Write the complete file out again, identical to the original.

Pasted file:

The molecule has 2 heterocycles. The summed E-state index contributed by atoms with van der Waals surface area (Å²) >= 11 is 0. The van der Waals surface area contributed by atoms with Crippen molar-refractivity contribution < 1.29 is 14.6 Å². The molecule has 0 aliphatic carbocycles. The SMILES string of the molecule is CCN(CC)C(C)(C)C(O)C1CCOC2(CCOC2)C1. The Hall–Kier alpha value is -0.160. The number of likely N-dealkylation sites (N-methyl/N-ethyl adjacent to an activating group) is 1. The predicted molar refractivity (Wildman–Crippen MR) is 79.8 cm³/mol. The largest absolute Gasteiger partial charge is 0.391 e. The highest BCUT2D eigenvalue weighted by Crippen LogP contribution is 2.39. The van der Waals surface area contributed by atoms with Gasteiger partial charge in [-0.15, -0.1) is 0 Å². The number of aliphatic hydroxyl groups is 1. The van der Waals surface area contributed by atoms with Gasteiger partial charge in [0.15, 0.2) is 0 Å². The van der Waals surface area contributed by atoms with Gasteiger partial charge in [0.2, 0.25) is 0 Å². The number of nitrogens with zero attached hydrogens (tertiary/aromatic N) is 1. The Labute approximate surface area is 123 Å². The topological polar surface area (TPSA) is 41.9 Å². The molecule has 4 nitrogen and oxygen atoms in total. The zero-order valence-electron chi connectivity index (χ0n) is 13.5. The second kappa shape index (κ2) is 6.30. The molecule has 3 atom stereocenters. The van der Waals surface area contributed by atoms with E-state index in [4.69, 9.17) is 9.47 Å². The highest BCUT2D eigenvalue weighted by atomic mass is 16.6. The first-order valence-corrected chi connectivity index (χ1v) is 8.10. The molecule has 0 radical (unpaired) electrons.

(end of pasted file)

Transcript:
The molecule has 2 heterocycles. The summed E-state index contributed by atoms with van der Waals surface area (Å²) >= 11 is 0. The van der Waals surface area contributed by atoms with Crippen molar-refractivity contribution < 1.29 is 14.6 Å². The molecule has 0 aliphatic carbocycles. The SMILES string of the molecule is CCN(CC)C(C)(C)C(O)C1CCOC2(CCOC2)C1. The Hall–Kier alpha value is -0.160. The number of likely N-dealkylation sites (N-methyl/N-ethyl adjacent to an activating group) is 1. The predicted molar refractivity (Wildman–Crippen MR) is 79.8 cm³/mol. The largest absolute Gasteiger partial charge is 0.391 e. The highest BCUT2D eigenvalue weighted by Crippen LogP contribution is 2.39. The van der Waals surface area contributed by atoms with Gasteiger partial charge in [-0.15, -0.1) is 0 Å². The number of aliphatic hydroxyl groups is 1. The van der Waals surface area contributed by atoms with Gasteiger partial charge in [0.15, 0.2) is 0 Å². The van der Waals surface area contributed by atoms with Gasteiger partial charge in [0.2, 0.25) is 0 Å². The number of nitrogens with zero attached hydrogens (tertiary/aromatic N) is 1. The Labute approximate surface area is 123 Å². The topological polar surface area (TPSA) is 41.9 Å². The molecule has 4 nitrogen and oxygen atoms in total. The zero-order valence-electron chi connectivity index (χ0n) is 13.5. The second kappa shape index (κ2) is 6.30. The molecule has 3 atom stereocenters. The van der Waals surface area contributed by atoms with E-state index in [4.69, 9.17) is 9.47 Å². The highest BCUT2D eigenvalue weighted by atomic mass is 16.6. The first-order valence-corrected chi connectivity index (χ1v) is 8.10. The molecule has 0 radical (unpaired) electrons.